Love, Julie Middleton

Thursday, November 22, 2007

Co-teaching (Elizabeth Conte)

Question: Elizabeth,
I know what an extraordinary educator you are and I learned so much from watching you. Now that you are working with your fantastic co-teacher, Randi, What are the perks and obstacles that you have found since recently becoming a co-teacher? any suggestions for the first year teacher who will most likely be co-teaching in the near future?

Oh Danielle, you make me smile!

Co-teaching is very different from single teaching. Here are the perks and obstacles we have found so far this year:


  • Finding a teacher who shares my philosophy and passion for students was key to making our co-teaching situation work. A big bonus was finding someone who values family-life as much as I do and understands when I need to be mommy or wife instead of teacher!
  • We keep each other motivated and challenge each other to continually strive to improve as teachers.

  • Learning how to parallel teach and finding that it truly impacts students' learning in a very positive way. it takes a lot more planning and preparation, but it's so worth it!

  • You don't have to write sub plans when your co-teacher is going to be out... wow, that's a relief.

  • You know that old saying, "Two heads are better than one," Well, it's true. I learn so much from Randi every day!

  • Reaching all your students, especially those low babies, is more realistic in a so-teaching situation. We both are teaching mini-lessons for each workshop and pulling small groups or conferencing one on one during work periods. We don't job share...we are both teaching all day long.


  • Getting used to saying "we" instead of "I" when I communicate with parents. I was so used to saying "I" or just signing my name to took me a while, but I think I've got it now.

  • Time, time, time... co-teaching is not a time-saving strategy. You have to plan together, reflect together, conference with parents together, etc... the list goes on and one. Be prepared to spend time on the phone with you co-teacher.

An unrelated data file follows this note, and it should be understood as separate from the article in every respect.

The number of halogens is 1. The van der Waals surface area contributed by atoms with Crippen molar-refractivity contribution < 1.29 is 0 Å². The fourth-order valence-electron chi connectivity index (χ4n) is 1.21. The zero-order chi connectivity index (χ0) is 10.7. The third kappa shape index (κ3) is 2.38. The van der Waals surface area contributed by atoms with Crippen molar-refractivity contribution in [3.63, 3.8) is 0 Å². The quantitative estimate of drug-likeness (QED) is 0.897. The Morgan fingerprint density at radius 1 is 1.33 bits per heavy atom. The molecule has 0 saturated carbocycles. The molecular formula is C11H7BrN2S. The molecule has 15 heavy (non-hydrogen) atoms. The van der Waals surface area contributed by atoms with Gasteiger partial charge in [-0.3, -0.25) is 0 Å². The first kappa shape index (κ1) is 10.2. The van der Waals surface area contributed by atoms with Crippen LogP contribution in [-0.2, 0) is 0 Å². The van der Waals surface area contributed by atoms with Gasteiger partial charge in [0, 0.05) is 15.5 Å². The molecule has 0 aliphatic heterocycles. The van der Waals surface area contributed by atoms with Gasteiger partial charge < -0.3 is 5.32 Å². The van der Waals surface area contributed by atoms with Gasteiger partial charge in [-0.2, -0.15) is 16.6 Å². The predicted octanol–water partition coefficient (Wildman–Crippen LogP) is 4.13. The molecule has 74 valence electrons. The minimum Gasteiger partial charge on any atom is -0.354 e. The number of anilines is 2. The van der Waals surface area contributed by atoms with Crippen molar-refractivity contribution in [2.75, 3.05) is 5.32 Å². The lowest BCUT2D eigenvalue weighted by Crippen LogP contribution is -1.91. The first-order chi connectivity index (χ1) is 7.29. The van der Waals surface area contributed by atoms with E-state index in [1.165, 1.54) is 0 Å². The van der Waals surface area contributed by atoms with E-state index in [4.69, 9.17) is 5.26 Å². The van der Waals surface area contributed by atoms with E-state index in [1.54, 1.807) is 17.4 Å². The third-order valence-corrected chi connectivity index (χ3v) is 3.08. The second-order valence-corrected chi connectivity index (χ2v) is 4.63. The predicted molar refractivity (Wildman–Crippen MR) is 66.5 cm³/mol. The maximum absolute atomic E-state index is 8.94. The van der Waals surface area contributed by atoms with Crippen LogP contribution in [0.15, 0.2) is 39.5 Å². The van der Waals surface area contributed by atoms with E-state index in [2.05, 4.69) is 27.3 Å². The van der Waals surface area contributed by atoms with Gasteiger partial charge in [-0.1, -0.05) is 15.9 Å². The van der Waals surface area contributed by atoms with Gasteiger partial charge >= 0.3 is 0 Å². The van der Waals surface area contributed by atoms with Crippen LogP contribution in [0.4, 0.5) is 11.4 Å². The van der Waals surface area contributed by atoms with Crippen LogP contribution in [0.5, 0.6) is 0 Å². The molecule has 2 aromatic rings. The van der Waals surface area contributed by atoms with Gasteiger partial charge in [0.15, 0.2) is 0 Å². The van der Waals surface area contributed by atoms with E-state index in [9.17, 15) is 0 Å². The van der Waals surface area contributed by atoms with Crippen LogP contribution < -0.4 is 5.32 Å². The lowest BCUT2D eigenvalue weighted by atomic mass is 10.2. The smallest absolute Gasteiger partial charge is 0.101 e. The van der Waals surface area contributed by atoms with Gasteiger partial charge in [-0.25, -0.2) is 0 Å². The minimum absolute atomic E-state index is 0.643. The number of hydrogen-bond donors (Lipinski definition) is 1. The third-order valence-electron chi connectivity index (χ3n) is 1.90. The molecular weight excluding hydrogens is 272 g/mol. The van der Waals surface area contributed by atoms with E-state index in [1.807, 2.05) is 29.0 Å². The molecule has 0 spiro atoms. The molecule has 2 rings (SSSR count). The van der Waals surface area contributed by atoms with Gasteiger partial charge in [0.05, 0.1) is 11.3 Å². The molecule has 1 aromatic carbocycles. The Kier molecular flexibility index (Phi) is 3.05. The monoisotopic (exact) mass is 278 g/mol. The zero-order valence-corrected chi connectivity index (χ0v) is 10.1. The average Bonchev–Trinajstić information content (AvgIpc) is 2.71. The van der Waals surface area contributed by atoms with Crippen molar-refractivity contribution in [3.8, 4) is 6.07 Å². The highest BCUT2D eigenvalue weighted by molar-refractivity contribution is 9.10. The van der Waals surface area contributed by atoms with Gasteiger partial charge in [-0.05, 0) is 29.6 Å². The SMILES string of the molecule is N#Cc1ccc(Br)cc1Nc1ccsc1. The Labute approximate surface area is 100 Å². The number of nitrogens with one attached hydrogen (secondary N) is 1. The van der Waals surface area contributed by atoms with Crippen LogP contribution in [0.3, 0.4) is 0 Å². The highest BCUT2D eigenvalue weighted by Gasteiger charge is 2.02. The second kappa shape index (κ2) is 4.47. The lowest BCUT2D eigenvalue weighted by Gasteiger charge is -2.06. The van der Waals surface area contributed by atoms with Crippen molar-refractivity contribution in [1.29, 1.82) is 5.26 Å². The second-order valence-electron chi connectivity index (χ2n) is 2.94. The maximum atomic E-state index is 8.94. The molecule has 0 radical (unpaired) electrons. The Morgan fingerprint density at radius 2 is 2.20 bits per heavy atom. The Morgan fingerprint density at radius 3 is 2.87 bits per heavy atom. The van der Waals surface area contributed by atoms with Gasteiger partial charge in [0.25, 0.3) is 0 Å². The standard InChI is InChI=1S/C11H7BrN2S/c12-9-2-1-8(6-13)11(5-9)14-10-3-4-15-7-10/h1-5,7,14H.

• I have an easy-going personality and can be quite flexible when it comes to my classroom...this really helped when transitioning to co-teaching. As long as you keep flexible and are ok with re-developing your classroom together, this won't be an obstacle

Suggestions for Danielle:

  • Really put some thought into who you might co-teach with. Look for someone who shares your teaching style, discipline style and philosophical beliefs about teaching and children.
  • Think about your reason for co-teaching---it really can be a great benefit for students, but only if you have the right mindset going into it.

  • Should you decide to co-teach, be prepared to learn SO MUCH and establish a great relationship with your "partner." It really can be a WONDERFUL thing!

  • Always know, my door is always open and my phone is never turned off, should you need a listening ear or some hopeful advice.


Wednesday, November 21, 2007

Elementary Versus Middle School (Moena Perry)

Question: Dear Moena,
After working in middle school what do you like better about elementary? What do you miss?

I absolutely love being in this environment. I love the work and dedication I see in all of the teachers here. I'm really intrigued with the content knowledge in literacy, investigative math application and inquiry based learning. What I admire is the collegiality among peers and the love of life-long learning. However, what makes my heart sing are the KIDS. I am a kid kind of gal; believe it or not, I still love "Hello Kitty!" I am just exhilarated and on a continuous cloud when I see the students engaging in learning. When I sit in classrooms and watch the magic of learning unfolding; I go home EXTREMELY HAPPY that I made the choice to come to CHETS.

Middle School can be a challenging place, but I do miss the athletic events and the social development of the students in middle school. When I watched students make the decisions to embrace their own learning without the coercion of parents and family members, I loved it. So, many people don't understand the crossroads that middle school students face and they are just labeled, but, I got it, and I miss seeing the turn around.

I do realize that I've missed out on a lot with little people, and if I had to make a choice I would choose ELEMENTARY!!!!!!!!!!!!!!!!!!!!!!!!!!!!!

Love, Moena

Todd Parr's "Feel Good Book" (Meredy Mackiewcz)

Hi Meredy,

I heard you did a great lesson on The Feel Good Book by one of your favorite authors Todd Parr! :) How did you get to know Todd Parr? Do you have any "Feel Good" tips I could use for my safety net kids? Thanks, friend.

Hi, Friend,

I love Todd Parr! I discovered him @ Barnes & Noble--his books are so colorful and they jump out at you! The kids loved The Feel Good Book and so I have purchased the others (The Family Book, It's Ok to be Different, etc...). We do an author study of Todd Parr at the end of K each year and students make their own books modeled after Todd's. They love it and really do a great job.